The '80s were not kind to American indie cinema. For the most part, gone were the 1970’s mavericks, and with them the distributors and studios willing to bank them. And so, smack dab in the middle of the American conservative cinematic establishment stood the fiercely idiosyncratic and subversive Jim Jarmusch, revelling in the piss and vinegar of life. How remarkable and ironic it was for the director whose creative peak was this decisively uncreative period. 'Down By Law' sits right on top of Jarmusch’s creative peak, a beacon for the future Steven Soderberghs, Quentin Tarantinos and Paul Thomas Andersons.
Down By Law (1986) dir. Jim Jarmusch
Starring: John Lurie, Tom Waits, Roberto Benigni
By Alan Bacchus
Like Jarmusch’s previous Permanent Vacation and Stranger than Paradise, Down By Law sympathizes with the lost souls of the '80s, the weirdoes who couldn’t fit into Reagan’s America, the ones left behind by the sanitization of an extreme free market capitalist mentality. What an inspired trio of actors who fit together in the most unconventional of ways. John Lurie and Tom Waits, for instance, communicate more with their charismatic and intense faces, and Roberto Benigni is a comic sparkplug who lights up every scene he’s in.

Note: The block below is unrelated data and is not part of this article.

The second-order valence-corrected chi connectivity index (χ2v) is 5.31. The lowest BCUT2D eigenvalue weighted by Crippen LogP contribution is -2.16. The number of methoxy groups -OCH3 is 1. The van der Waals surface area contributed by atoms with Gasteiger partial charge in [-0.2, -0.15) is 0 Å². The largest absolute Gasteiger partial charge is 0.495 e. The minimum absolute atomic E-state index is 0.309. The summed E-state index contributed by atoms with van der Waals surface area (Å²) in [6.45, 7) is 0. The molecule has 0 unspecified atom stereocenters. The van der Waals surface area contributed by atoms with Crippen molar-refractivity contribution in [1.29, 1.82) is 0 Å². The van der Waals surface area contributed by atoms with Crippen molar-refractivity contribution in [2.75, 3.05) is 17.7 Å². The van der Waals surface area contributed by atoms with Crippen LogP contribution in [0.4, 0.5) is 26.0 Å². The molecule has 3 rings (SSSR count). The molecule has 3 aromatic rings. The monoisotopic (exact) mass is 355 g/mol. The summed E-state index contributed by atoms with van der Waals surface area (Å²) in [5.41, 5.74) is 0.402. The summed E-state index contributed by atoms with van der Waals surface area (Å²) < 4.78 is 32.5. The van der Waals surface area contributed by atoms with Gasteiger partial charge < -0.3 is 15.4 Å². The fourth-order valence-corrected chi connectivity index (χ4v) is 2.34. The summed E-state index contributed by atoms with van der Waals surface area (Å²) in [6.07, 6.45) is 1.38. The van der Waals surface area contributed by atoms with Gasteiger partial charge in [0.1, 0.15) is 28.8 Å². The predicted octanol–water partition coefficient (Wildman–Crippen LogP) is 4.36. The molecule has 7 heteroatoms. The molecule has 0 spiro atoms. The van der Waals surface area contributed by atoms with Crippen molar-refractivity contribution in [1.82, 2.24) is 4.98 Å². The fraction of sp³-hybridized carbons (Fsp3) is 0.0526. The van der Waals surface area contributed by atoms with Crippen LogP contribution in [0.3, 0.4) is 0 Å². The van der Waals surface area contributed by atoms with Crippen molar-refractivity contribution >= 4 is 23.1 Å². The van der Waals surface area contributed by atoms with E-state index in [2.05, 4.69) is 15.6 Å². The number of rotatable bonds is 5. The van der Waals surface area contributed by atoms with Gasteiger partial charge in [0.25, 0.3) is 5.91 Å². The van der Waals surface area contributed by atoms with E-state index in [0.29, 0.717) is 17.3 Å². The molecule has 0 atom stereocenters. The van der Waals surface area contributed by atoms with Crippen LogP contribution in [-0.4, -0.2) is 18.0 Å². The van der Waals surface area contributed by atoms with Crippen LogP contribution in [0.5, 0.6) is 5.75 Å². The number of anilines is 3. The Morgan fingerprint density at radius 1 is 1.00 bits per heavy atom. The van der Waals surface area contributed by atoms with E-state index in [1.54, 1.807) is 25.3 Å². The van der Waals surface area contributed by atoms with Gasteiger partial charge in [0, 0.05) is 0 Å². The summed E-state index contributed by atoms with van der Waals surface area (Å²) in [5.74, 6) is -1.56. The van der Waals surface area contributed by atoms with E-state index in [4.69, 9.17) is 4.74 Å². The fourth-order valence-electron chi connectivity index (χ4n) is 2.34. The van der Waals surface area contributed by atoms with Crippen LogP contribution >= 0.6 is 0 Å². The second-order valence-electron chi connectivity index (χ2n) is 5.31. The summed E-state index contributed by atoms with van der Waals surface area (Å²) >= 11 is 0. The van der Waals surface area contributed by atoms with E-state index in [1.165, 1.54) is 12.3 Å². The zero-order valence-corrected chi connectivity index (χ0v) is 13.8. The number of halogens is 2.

There’s only a whiff of a story, the opening scenes of which show how petty criminals Zack (Waits) and Jack (Lurie) – similar names which makes for a great gag with Benigni – fall victim to unfortunate circumstances and find themselves unlawfully in prison. Their days languishing in the jail consist of playing poker, waiting for the guards to light their cigarettes and arguing. Enter Roberto, a naïve tourist who also finds himself in prison inexplicably for manslaughter. Without Roberto, Zack and Jack are like oil and water. But with him in the room they are in harmony. It’s Roberto who hatches a plan to escape (with relative ease), which has them on a Tom Sawyer-like journey through the Louisiana bayou to freedom.
The joys of Down By Law exist in the silences. Jarmusch features long static takes skewed with wide angle lenses. But even in these most undramatic of moments it never feels like dead air. It’s the faces and attitude of his characters that create the pulse of the film. John Lurie in particular, the standout from Stranger than Paradise is interminably watchable even when he’s not doing anything. Even as a pimp trading women on the street he’s a loveable doofus. And Tom Waits brings a laid back coolness, as he's unaffected by anything that crosses his path.
Without being a rock and roll movie, Down By Law has the spirit of the lifestyle without the music. Certainly Tom Waits' presence helps create this feeling, but the key is Jarmusch’s distinctly slacker mentality even before there was such a term. The characters simply exist without any dramatic artifice. Zack, Jack and Roberto are the genuine article oddballs whom we simply want to observe being themselves fighting their way through a conformist sterile world.
Down By Law is available on Blu-ray from the Criterion Collection.